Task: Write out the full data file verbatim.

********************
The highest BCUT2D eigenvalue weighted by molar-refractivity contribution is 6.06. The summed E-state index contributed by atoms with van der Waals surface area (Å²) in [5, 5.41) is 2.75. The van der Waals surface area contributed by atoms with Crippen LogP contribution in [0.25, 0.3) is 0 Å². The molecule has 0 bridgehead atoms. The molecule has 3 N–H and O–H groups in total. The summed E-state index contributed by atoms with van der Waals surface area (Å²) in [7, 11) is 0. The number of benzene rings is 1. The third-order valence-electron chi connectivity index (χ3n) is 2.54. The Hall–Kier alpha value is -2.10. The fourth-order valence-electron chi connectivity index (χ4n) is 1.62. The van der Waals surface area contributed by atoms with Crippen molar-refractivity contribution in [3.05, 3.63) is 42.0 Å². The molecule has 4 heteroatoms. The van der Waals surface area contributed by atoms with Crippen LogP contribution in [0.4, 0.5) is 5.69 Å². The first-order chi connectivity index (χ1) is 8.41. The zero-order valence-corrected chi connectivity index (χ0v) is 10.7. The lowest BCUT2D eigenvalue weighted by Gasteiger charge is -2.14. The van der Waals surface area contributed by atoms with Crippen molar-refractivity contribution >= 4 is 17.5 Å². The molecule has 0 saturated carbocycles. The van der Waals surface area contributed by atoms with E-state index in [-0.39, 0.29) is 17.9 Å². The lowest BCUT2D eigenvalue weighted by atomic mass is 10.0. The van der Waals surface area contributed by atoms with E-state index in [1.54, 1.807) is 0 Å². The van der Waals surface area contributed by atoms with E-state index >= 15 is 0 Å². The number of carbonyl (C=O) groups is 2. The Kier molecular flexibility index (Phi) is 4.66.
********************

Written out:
The highest BCUT2D eigenvalue weighted by molar-refractivity contribution is 6.06. The summed E-state index contributed by atoms with van der Waals surface area (Å²) in [5, 5.41) is 2.75. The van der Waals surface area contributed by atoms with Crippen LogP contribution in [0.25, 0.3) is 0 Å². The molecule has 0 bridgehead atoms. The molecule has 3 N–H and O–H groups in total. The summed E-state index contributed by atoms with van der Waals surface area (Å²) in [7, 11) is 0. The number of benzene rings is 1. The third-order valence-electron chi connectivity index (χ3n) is 2.54. The Hall–Kier alpha value is -2.10. The fourth-order valence-electron chi connectivity index (χ4n) is 1.62. The van der Waals surface area contributed by atoms with Crippen molar-refractivity contribution in [3.05, 3.63) is 42.0 Å². The molecule has 4 heteroatoms. The van der Waals surface area contributed by atoms with Crippen LogP contribution in [0.4, 0.5) is 5.69 Å². The first-order chi connectivity index (χ1) is 8.41. The zero-order valence-corrected chi connectivity index (χ0v) is 10.7. The lowest BCUT2D eigenvalue weighted by Gasteiger charge is -2.14. The van der Waals surface area contributed by atoms with Crippen molar-refractivity contribution >= 4 is 17.5 Å². The molecule has 0 saturated carbocycles. The van der Waals surface area contributed by atoms with E-state index in [-0.39, 0.29) is 17.9 Å². The lowest BCUT2D eigenvalue weighted by atomic mass is 10.0. The van der Waals surface area contributed by atoms with E-state index in [1.54, 1.807) is 0 Å². The van der Waals surface area contributed by atoms with E-state index >= 15 is 0 Å². The number of carbonyl (C=O) groups is 2. The Kier molecular flexibility index (Phi) is 4.66.